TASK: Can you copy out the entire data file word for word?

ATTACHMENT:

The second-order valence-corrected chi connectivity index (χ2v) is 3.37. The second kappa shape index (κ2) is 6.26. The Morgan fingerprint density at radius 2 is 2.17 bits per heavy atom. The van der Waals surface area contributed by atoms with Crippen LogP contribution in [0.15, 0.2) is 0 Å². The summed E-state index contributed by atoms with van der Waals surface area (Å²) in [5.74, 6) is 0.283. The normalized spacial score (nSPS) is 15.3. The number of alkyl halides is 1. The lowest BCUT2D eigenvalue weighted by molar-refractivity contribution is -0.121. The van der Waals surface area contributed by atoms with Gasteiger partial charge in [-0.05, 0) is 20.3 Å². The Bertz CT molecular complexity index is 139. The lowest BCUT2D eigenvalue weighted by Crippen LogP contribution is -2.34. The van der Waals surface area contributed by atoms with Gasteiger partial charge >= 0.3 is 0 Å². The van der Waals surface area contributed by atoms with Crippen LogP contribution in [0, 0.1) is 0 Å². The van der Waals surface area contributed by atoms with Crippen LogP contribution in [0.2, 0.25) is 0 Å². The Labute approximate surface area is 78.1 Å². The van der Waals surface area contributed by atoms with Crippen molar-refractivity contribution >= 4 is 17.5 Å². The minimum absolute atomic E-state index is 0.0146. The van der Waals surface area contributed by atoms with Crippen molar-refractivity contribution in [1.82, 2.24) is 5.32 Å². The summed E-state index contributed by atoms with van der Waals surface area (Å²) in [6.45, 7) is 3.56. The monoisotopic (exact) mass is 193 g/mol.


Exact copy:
The second-order valence-corrected chi connectivity index (χ2v) is 3.37. The second kappa shape index (κ2) is 6.26. The Morgan fingerprint density at radius 2 is 2.17 bits per heavy atom. The van der Waals surface area contributed by atoms with Crippen LogP contribution in [0.15, 0.2) is 0 Å². The summed E-state index contributed by atoms with van der Waals surface area (Å²) in [5.74, 6) is 0.283. The normalized spacial score (nSPS) is 15.3. The number of alkyl halides is 1. The lowest BCUT2D eigenvalue weighted by molar-refractivity contribution is -0.121. The van der Waals surface area contributed by atoms with Gasteiger partial charge in [-0.05, 0) is 20.3 Å². The Bertz CT molecular complexity index is 139. The lowest BCUT2D eigenvalue weighted by Crippen LogP contribution is -2.34. The van der Waals surface area contributed by atoms with Gasteiger partial charge >= 0.3 is 0 Å². The van der Waals surface area contributed by atoms with Crippen LogP contribution in [0, 0.1) is 0 Å². The van der Waals surface area contributed by atoms with Crippen LogP contribution in [0.2, 0.25) is 0 Å². The Labute approximate surface area is 78.1 Å². The van der Waals surface area contributed by atoms with Crippen molar-refractivity contribution >= 4 is 17.5 Å². The minimum absolute atomic E-state index is 0.0146. The van der Waals surface area contributed by atoms with Crippen molar-refractivity contribution in [1.82, 2.24) is 5.32 Å². The summed E-state index contributed by atoms with van der Waals surface area (Å²) in [6.45, 7) is 3.56. The monoisotopic (exact) mass is 193 g/mol.